Vince McMahon Reveals What It Was Like Growing Up in a Trailer With an Abusive Stepdad

Vince McMahon has been making headlines over the past few days because the WWE Chairman has released a number of popular stars while there is an on-going global crisis and now there are rumors that he is looking to sell WWE to the likes of ESPN and FOX.

While many fans have already shared their thoughts on the billionaire, there are some stories about the WWE boss that have remained under the radar since many of the WWE fanbase believe that McMahon grew up in a rich family and stepped into the wrestling business after he brought out his father.

While the facts are well-known, The Sun recently posted an article where McMahon shared all about growing up in a trailer with an abusive step-father.

“Most people think I was born with a silver spoon. I wish that were the case. I basically grew up in an eight-foot-wide New Moon trailer — which was not bad; a little cramped from time to time. [A] trailer park isn’t poverty. You don’t have much privacy, but there are nice things about it. Everything is compact. And it beats some other places. Prior to that, I lived in Manly, North Carolina, in a house with no indoor plumbing. That could get a little disconcerting in the wintertime. You never forget the rainy, cold days when you’d have to go so badly and the only place was outside to the privy. Likewise, you never forget the real hot summer days, either. It was quite odorific, let me tell you.”

“I grew up dirt poor. When you’re in that class, a lower economic class, everyone is, quote, ‘above you’. And there were a number of individuals who thought they were above me because of their economic situation. It always bugged me that people would think they were better than me. I developed a philosophy that no one’s better than me, and at the same time I’m no better than anyone else.”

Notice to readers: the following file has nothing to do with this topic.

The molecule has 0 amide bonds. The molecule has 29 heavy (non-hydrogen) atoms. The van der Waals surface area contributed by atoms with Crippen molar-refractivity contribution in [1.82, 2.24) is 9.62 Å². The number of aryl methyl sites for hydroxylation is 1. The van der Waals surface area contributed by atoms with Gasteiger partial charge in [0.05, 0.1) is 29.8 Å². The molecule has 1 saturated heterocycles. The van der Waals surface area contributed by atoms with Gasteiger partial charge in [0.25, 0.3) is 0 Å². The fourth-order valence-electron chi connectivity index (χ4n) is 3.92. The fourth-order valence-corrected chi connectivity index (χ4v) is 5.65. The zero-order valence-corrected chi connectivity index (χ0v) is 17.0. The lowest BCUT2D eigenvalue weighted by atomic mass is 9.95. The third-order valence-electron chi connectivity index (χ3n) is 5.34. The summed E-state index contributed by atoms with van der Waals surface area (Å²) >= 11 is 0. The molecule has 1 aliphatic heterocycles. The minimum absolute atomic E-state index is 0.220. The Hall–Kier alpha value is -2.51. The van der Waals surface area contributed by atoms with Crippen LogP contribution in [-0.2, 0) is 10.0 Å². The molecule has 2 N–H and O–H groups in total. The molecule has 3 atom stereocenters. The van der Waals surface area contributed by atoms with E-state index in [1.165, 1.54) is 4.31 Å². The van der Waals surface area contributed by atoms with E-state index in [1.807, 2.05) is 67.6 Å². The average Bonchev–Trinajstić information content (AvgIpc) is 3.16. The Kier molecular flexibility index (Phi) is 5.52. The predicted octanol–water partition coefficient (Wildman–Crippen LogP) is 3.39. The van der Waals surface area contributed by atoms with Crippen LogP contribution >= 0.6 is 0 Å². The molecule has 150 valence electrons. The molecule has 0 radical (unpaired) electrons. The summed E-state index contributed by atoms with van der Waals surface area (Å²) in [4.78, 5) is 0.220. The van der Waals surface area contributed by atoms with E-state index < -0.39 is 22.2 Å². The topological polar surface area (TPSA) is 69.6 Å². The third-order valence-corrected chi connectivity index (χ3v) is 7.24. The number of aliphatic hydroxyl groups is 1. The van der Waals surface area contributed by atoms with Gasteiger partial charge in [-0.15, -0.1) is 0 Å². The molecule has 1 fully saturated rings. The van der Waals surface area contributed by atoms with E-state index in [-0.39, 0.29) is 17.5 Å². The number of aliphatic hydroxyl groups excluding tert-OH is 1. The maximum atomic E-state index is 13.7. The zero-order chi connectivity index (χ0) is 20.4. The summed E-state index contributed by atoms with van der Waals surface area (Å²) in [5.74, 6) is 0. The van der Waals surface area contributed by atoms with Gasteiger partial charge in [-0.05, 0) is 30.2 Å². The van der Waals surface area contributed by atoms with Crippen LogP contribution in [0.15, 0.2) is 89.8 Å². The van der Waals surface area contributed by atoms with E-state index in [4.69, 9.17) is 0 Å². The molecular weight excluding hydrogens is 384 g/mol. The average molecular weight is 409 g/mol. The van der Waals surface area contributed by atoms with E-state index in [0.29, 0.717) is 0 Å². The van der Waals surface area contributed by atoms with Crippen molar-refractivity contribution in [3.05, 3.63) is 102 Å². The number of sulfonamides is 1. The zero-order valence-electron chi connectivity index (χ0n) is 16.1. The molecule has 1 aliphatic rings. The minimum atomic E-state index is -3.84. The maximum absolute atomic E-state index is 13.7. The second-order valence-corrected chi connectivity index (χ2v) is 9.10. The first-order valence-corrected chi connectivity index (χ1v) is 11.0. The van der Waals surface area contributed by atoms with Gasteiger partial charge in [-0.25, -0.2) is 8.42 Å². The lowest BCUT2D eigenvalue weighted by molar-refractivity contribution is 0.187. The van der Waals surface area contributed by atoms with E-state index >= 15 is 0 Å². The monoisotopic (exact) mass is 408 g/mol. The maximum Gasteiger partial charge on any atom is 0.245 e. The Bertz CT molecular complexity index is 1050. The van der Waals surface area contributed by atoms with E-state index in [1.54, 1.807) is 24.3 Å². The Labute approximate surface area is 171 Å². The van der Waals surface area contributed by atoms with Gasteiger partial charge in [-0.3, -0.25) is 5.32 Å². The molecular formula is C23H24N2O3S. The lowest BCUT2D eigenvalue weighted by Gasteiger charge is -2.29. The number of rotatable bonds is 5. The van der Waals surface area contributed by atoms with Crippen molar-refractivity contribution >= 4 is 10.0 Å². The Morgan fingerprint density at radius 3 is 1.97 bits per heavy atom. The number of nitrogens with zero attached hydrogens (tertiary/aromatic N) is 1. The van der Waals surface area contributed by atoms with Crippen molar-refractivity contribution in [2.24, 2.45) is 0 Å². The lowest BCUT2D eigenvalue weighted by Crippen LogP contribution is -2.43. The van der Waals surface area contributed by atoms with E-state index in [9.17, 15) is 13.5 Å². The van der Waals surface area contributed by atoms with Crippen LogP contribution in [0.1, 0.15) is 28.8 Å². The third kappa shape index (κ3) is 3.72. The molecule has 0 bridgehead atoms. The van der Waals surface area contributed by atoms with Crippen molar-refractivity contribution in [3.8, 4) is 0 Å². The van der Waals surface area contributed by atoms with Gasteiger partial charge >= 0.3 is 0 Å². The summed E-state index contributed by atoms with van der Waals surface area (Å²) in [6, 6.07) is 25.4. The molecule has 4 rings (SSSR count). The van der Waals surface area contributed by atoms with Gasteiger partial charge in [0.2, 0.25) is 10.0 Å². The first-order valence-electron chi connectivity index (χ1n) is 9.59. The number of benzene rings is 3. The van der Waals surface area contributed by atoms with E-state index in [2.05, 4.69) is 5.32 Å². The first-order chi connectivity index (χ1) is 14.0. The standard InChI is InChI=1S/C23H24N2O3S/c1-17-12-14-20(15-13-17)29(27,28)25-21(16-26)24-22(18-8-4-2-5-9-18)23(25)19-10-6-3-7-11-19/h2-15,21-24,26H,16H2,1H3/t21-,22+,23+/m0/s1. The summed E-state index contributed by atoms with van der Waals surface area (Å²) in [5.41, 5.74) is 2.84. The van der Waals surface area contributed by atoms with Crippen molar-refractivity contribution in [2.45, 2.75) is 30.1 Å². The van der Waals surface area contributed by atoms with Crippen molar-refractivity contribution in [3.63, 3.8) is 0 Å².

Many fans obviously believe that the former WWE Champion has had it easy in life because he stepped into the family business, this wasn’t the case since McMahon revealed that his life had its own struggles.

“My parents got divorced and I went with my mom, Vickie. She was in the church choir. A real performer, a female Elmer Gantry. Very striking, with an excellent voice. I lived with her and my real a***hole of a stepfather, a man who enjoyed kicking people around. I grew up in a very aggressive environment, to say the least. That includes any number of individuals … beating the hell out of me only because I had a big mouth and had to say what was on my mind.”

“You would think that after being on the receiving end of numerous attacks I would wise up, but I couldn’t. I refused to. I felt I should say something, even though I knew what the result would be. This one particular stepfather I did not get along with at all. Leo Lupton. It’s unfortunate that he died before I could kill him. I would have enjoyed that. Not that he didn’t have some redeeming qualities. He was an athlete, great at any sport, which I admired, and I remember watching The Jackie Gleason Show with him. We used to laugh together at Jackie Gleason. When you’re young and you’re facing a man, you get the s*** beat out of you.”

“First time I remember, I was six-years-old. The slightest provocation would set him off. But I lived through it.”

McMahon went on to talk about how he met his father when he was 12 years old and fell in love with the business he was part of.

“My dad should have been canonized. He was a wonderful man. I didn’t meet him until I was 12-years-old, and I fell in love with him the moment I met him. It was like going from rags to riches when I’d go to Washington, D.C., to see him. There was just an instant attraction that my dad felt and that I felt. He was just a wonderful, caring, bright man. By the time I was 14, I was on my own. I was pretty much a man then. Physically, at least. In other ways, I’m still becoming a man.”